|About this Recording
8.223553 - GIBBS: Symphonies Nos. 1 and 3
Armstrong Gibbs (1889–1960)
Armstrong Gibbs (he always hated his first given name, Cecil) was one of the most prolific of his generation of British composers, but since his death on 12 May 1960 has become one of the most neglected. His small surviving reputation is based on a mere handful from his nearly 200 songs (a selection are on Marco Polo 8.223458), but he also wrote operas, incidental music, a great many choral works ranging from small unaccompanied pieces, through a long series of secular and sacred cantatas with orchestra, to the hour-long choral Symphony “Odysseus”, instrumental and chamber music including at least a dozen string quartets, and orchestral music embracing symphonic poems, concertos, numerous light music suites, and the two full-scale symphonies recorded here for the first time.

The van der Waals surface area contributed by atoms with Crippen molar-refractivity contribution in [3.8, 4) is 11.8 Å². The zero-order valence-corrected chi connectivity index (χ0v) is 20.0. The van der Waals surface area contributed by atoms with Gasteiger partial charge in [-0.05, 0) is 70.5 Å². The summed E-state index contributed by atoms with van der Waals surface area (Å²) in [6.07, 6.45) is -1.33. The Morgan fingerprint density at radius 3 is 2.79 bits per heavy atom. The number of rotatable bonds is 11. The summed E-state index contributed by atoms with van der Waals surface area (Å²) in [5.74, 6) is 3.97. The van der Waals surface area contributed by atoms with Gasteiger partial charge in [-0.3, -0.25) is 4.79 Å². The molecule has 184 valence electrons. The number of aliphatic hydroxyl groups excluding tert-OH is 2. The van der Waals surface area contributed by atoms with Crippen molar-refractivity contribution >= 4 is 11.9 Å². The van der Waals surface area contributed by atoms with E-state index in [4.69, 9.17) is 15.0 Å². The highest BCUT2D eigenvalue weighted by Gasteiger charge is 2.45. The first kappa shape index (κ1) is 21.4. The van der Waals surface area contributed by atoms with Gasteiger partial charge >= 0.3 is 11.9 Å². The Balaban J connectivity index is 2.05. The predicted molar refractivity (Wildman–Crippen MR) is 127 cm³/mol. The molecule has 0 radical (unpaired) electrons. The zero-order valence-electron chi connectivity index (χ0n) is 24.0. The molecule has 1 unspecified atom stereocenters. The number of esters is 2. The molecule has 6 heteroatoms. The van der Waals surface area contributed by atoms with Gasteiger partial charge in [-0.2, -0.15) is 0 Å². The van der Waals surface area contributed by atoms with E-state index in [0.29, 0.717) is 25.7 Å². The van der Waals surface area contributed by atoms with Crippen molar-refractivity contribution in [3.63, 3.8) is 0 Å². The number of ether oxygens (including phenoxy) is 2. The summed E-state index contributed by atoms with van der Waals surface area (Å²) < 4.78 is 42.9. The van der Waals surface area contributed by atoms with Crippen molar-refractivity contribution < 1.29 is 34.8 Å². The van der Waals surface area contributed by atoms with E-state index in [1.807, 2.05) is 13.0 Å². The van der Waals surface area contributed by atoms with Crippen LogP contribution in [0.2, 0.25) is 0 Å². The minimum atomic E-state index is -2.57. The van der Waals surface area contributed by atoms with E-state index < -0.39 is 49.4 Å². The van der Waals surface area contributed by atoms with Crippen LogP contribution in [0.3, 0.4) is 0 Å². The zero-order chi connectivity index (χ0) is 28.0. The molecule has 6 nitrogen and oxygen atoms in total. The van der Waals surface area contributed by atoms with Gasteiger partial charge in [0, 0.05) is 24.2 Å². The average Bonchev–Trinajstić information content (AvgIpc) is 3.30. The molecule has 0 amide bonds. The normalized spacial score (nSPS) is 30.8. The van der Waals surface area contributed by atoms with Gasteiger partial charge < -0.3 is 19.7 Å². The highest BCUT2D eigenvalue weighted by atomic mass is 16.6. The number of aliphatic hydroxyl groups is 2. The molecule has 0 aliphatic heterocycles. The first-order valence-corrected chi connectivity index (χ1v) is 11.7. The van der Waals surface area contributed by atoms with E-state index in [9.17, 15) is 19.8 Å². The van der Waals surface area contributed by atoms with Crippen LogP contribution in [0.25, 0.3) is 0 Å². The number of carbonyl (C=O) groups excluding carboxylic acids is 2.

He was born on 10 August 1889 in Great Baddow, Essex. The family was prosperous—his father was chairman of a thriving family business—but Armstrong’s mother died when he was two, and the boy was brought up in a rambling 17th century country mansion by five aunts who took it in turns to keep house for the widower. When still a tiny boy he evinced precocious musical gifts including an acute sense of perfect pitch—sitting under the grand piano out of sight of the keyboard he could name correctly all the notes of a chord, from the top down or the bottom up. These gifts did not get much stimulation at “The Wick”, the prep school near Brighton where he was sent at the age of 10, nor at Winchester, for which he gained a scholarship three years later. In his last year at the College, however, he formed with his friend Steuart Wilson a small choir which soon attained a high enough standard to give eagerly-attended monthly recitals.